As evidenced by the line number 1035 in the error message, your code snippet has considerably simplified the actual problem code. You went too far. There is no clue as to how you are using 'first'. The problem is that the compiler can't figure that out even in the real code. It is afraid that the value of 'first' after a non-zero return from 'setjmp' may not be what you think it is. This is because you changed its value both before and after the first call (zero return) to 'setjmp'. If the variable was stored in a register, the value will probably be different than if it were stored in memory. So the compiler is being conservative by giving you the warning.

To take a blind leap and answer the question, you may be able to get rid of the warning message by qualifying the declaration of 'first' with 'volatile'. You could also try making 'first' global. Perhaps by dropping the optimization level (-O flag), you could cause the compiler to keep variables in memory. These are quick fixes, and may actually hide a bug.

You should really take a look at your code, and how you are using 'first'. I'll take another wild guess, and say you may be able to eliminate that variable. Could that name, 'first', mean you are using it to indicate a first call (zero return) to 'setjmp'? If so, get rid of it - redesign your logic.

If the real code just exits on a non-zero return from 'setjmp' (as in the snippet), then the value of 'first' doesn't matter in that logic path. Don't use it on both sides of the 'setjmp'.

  • 1
    Ooops - just noticed that the error refers to the library file. I assumed you had just provided a sample snippet because I didn't get a warning on that code, and saw no reason for it to cause one. Maybe you should provide some platform info, and compiler flags. There really isn't any more of your code required to cause the warning....? – gary Jan 8 '10 at 4:46
-1

The quick answer: drop the -O1 flag or regress the compiler to an earlier version. Either one made the warning disappear on my system. I had to build and use gcc4.4 to get the warning in the first place. (darn that's a huge system)

No? I thought not.

I really don't understand everything C++ does with its objects, and exactly how they are deallocated. Yet OP's comment that the problem didn't occur if a constant value were used in place of 'argc' for the vector size gives me an opportunity to stick my neck out. I'll hazard a guess that C++ uses the '__first' pointer on deallocation only when the initial allocation is not a constant. At the higher level of optimization, the compiler uses the registers more and there is a conflict between the pre- and post-setjmp allocations ... I don't know, it makes no sense.

The general meaning of this warning is "Are you sure you know what you are doing?" The compiler doesn't know if you know what the value of '__first' will be when you do the longjmp, and get a non-zero return from 'setjmp'. The question is whether its value after the (non-zero) return is the value that was put into the save buffer, or the value that you created after the save. In this case, it's confusing because you didn't know you were using '__first', and because in such a simple program, there is no (explicit) change to '__first'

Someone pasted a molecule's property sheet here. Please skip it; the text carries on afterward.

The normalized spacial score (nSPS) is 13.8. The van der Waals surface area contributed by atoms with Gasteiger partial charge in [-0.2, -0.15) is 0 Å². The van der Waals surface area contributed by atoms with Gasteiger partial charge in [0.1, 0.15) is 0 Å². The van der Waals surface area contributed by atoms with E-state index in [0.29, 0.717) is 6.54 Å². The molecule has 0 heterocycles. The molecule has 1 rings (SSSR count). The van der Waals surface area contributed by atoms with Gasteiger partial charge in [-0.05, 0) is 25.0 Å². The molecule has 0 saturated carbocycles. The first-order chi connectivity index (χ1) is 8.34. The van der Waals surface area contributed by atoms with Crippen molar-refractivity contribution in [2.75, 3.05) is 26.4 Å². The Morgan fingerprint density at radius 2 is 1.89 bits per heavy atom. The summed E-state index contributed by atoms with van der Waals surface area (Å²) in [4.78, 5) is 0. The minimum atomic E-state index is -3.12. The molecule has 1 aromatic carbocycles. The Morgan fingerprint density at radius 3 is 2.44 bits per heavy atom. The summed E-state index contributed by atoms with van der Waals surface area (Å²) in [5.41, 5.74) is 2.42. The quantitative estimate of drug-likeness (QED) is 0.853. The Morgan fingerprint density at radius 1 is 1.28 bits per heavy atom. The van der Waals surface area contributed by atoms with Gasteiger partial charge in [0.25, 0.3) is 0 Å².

The compiler can't analyze logic flow in a complex program, so it apparently doesn't even try for any program. It allows for the possibility that you did change the value. So it just gives you a friendly 'heads-up'. The compiler is second guessing you, trying to be helpful.

If you are stubborn with your choice of compiler and optimization, there is a programming fix. Save the environment before the allocation of the vector. Move the 'setjmp' up to the top of the program. Depending on the vector use and the error logic in the real program, this may require other changes.

edit 1/21 -------

my justification (using g++-mp-4.4 -Wextra -O1 main.cpp):

#include <setjmp.h>
#include <vector>
#include <iostream>

int main(int argc, char**) {
    jmp_buf env;
    int id = -1, idd = -2;

    if ((id=setjmp(env)))
        idd = 1;
    else 
        idd = 0;
    std::cout<<"Start with "<< id << " " << idd <<std::endl;
    std::vector<int> foo(argc );

    if(id != 4)
        longjmp(env, id+1);

    std::cout<<"End with "<< id << " " << idd <<std::endl;
}

No warnings; a.out produced:

Start with 0 0
Start with 1 1
Start with 2 1
Start with 3 1
Start with 4 1
End with 4 1

  • longjmp over the construction of a C++ object is UB and therefore your suggestion is incorrect. 18.7.4: "The function signature longjmp(jmp_buf jbuf, int val) has more restricted behavior in this International Standard. If any automatic objects would be destroyed by a thrown exception transferring control to another (destination) point in the program, then a call to longjmp(jbuf, val) at the throw point that transfers control to the same (destination) point has undefined behavior." – Tronic Jan 21 '10 at 2:56
  • The code you added in the edit leaks memory: (valgrind) definitely lost: 16 bytes in 4 blocks – Tronic Jan 22 '10 at 5:51